Turkey: Explosion of inflation with Erdogan stamp


Official inflation in Turkey reaches 73.5%. Tayyip Erdogan does the opposite of what economic theory predicts and insists on further cuts in interest rates.

Noon in Ankara. An elderly woman enters the “dolmus”, a small public bus with multiple leases. She puts the shopping bags on the floor, takes the wallet out of her bag and gives the money to the driver. She is obviously unhappy. “The journey to my house once cost me two and a half pounds, after the ticket it increased to three and a half pounds, then to five, today it is seven pounds.” The unfortunate woman knows that the driver can not do anything about all this, another is responsible. “It’s his fault, he’s raising prices. Let him tell us why the gasoline is constantly increasing… “

“He” is none other than Recep Tayyip Erdogan, the president of Turkey. Like many others, the old woman is afraid to even mention her name. The charge of “insulting the president” could even carry a prison sentence. The driver of the “dolmus”, Salim Demirtas, is also worried about the continuous increases. “We do not want prices to go up again, people are already finding it difficult to pay for the ticket today. If it becomes more expensive, we will have even fewer customers,” he says. Corresponding increases were made in Turkish trains. In January a trip from Ankara to Istanbul cost 84 pounds, today the price is 195 pounds, or about 11 euros.

Prosecutor v. Μολόγ economists

Rising energy prices around the world are triggering inflationary pressures. But while, for example, in Germany inflation is 7.9%, in Turkey the rate is almost tenfold. According to the data for the month of May, the official inflation has reached 73.5% on an annual basis, ie the highest levels since 1998. According to the independent Inflation Research Group (ENAG), the real percentage is estimated at 160.8%. However, the Turkish statistical office TÜIK has filed a lawsuit against the economists of the ENAG group, claiming that “they are spreading information that undermines the prestige of the statistical office”.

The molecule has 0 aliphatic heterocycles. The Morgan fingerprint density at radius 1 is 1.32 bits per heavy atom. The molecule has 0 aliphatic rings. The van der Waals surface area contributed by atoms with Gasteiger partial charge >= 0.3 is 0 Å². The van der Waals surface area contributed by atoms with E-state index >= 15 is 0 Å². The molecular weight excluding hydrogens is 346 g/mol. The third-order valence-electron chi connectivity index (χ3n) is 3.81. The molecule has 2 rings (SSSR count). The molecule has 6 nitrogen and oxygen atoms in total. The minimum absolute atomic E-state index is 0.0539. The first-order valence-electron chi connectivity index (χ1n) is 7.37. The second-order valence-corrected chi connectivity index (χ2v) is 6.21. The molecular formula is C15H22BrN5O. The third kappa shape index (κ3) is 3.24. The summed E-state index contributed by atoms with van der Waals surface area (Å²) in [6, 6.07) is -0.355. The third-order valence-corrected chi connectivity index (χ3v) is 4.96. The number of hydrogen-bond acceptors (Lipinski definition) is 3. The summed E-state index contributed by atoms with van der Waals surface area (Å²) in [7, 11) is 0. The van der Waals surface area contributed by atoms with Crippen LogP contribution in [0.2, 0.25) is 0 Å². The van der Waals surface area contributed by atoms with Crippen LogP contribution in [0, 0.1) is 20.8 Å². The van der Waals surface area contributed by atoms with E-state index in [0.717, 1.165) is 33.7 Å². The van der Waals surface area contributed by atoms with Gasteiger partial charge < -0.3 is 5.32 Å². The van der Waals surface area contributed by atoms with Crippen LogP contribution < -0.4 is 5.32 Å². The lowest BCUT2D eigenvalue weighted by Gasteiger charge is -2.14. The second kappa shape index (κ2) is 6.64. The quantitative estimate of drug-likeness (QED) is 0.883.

The Turkish economy was struggling before the war in Ukraine broke out. Today it has reached a deep crisis. The minimum monthly salary does not exceed 278 euros. One euro costs 18 Turkish pounds. According to TÜIK within a year fuel prices have increased by 224%. Food and beverages are 91.63% more expensive. Many are even starting to worry about their survival. Murat Birdal, a professor of economics at Istanbul University, and many other economists have blamed the Central Bank of Turkey for “not being independent” and for “contributing to rising inflation with its low interest rate policy.” Birdal predicts that by the end of 2022 inflation in Turkey will have exceeded 100%.

Crisis, reduction of interest rates, new crisis

Conventional economic theory says that if it wanted to curb inflation, the central bank should have pursued a more restrictive monetary policy, raising interest rates. But the central bank is doing the opposite, following Erdogan’s line. The Turkish president insists that high interest rates do not restrict, but instead cause inflation. Even last weekend, speaking to his supporters, he reiterated that his government’s goal is not to raise, but to lower interest rates even further. The fact is that the “explosion” of inflation in Turkey began after the continuous reduction of interest rates in September 2021. Since then inflation rises, the trade deficit jumps to 25.71 billion dollars, while the pound has lost 23% of value against the dollar only in the first half of 2022, resulting in even more expensive imports – including energy and raw materials – and perpetuating the vicious circle.

For his part, Erdogan insists that with low interest rates, the country is attracting investors, the economy is recovering and Turkey is on track to become one of the top ten economic powers in the world. So the central bank follows Erdogan’s policy and when that does not happen, its head is replaced. Since 2019, the President of Turkey has changed three governors in the central bank, while at the beginning of 2019 he replaced the director of the statistical service.

Tayyip Erdogan’s primary goal is to win the 2023 elections. A few days ago he announced that he was running in a joint election with the far-right MHP party, with which he already rules. He should know better than anyone what the consequences of inflation may be for a ruling party. He founded the Justice and Development Party (AKP) in 2001, amid another political and economic crisis in Turkey, when inflation reached almost 70%. After a year he managed to win the parliamentary elections with a large majority (365 out of a total of 550 seats). At the time, voters were punishing traditional parties for the economic crisis and nominating Tayyip Erdogan as Turkey’s new and fair prime minister.

Source: DW – Elmas Topsou / Giannis Papadimitriou

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